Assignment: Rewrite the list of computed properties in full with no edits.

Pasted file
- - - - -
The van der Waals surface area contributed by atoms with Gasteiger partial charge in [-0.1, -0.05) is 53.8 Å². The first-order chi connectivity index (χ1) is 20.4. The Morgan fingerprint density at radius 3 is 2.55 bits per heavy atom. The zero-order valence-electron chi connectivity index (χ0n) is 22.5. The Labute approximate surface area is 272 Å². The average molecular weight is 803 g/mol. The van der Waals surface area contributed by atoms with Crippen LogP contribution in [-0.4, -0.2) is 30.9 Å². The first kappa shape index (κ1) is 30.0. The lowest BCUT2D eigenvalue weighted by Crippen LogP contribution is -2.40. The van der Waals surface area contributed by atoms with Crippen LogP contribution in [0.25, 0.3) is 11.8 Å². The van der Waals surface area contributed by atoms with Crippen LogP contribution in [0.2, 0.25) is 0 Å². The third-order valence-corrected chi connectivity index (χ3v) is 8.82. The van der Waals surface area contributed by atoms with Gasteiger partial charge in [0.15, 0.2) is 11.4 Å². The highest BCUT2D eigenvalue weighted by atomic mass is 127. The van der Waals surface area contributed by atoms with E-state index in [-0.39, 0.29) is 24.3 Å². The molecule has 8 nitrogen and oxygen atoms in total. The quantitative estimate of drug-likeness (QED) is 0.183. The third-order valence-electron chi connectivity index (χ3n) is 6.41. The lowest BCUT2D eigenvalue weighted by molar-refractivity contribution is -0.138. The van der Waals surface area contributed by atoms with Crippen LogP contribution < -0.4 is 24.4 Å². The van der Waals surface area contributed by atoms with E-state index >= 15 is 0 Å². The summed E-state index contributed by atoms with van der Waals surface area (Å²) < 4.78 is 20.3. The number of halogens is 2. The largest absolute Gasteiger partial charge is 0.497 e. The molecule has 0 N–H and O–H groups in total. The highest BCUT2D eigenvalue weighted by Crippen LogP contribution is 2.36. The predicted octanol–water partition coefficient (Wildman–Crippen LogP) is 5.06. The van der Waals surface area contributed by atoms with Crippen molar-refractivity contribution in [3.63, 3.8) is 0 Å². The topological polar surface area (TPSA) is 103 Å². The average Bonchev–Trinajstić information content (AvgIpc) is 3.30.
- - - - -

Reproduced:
The van der Waals surface area contributed by atoms with Gasteiger partial charge in [-0.1, -0.05) is 53.8 Å². The first-order chi connectivity index (χ1) is 20.4. The Morgan fingerprint density at radius 3 is 2.55 bits per heavy atom. The zero-order valence-electron chi connectivity index (χ0n) is 22.5. The Labute approximate surface area is 272 Å². The average molecular weight is 803 g/mol. The van der Waals surface area contributed by atoms with Crippen LogP contribution in [-0.4, -0.2) is 30.9 Å². The first kappa shape index (κ1) is 30.0. The lowest BCUT2D eigenvalue weighted by Crippen LogP contribution is -2.40. The van der Waals surface area contributed by atoms with Crippen LogP contribution in [0.25, 0.3) is 11.8 Å². The van der Waals surface area contributed by atoms with Crippen LogP contribution in [0.2, 0.25) is 0 Å². The third-order valence-corrected chi connectivity index (χ3v) is 8.82. The van der Waals surface area contributed by atoms with Gasteiger partial charge in [0.15, 0.2) is 11.4 Å². The highest BCUT2D eigenvalue weighted by atomic mass is 127. The van der Waals surface area contributed by atoms with E-state index in [-0.39, 0.29) is 24.3 Å². The molecule has 8 nitrogen and oxygen atoms in total. The quantitative estimate of drug-likeness (QED) is 0.183. The third-order valence-electron chi connectivity index (χ3n) is 6.41. The lowest BCUT2D eigenvalue weighted by molar-refractivity contribution is -0.138. The van der Waals surface area contributed by atoms with Crippen LogP contribution < -0.4 is 24.4 Å². The van der Waals surface area contributed by atoms with E-state index >= 15 is 0 Å². The summed E-state index contributed by atoms with van der Waals surface area (Å²) < 4.78 is 20.3. The number of halogens is 2. The largest absolute Gasteiger partial charge is 0.497 e. The molecule has 0 N–H and O–H groups in total. The highest BCUT2D eigenvalue weighted by Crippen LogP contribution is 2.36. The predicted octanol–water partition coefficient (Wildman–Crippen LogP) is 5.06. The van der Waals surface area contributed by atoms with Crippen molar-refractivity contribution in [3.63, 3.8) is 0 Å². The topological polar surface area (TPSA) is 103 Å². The average Bonchev–Trinajstić information content (AvgIpc) is 3.30.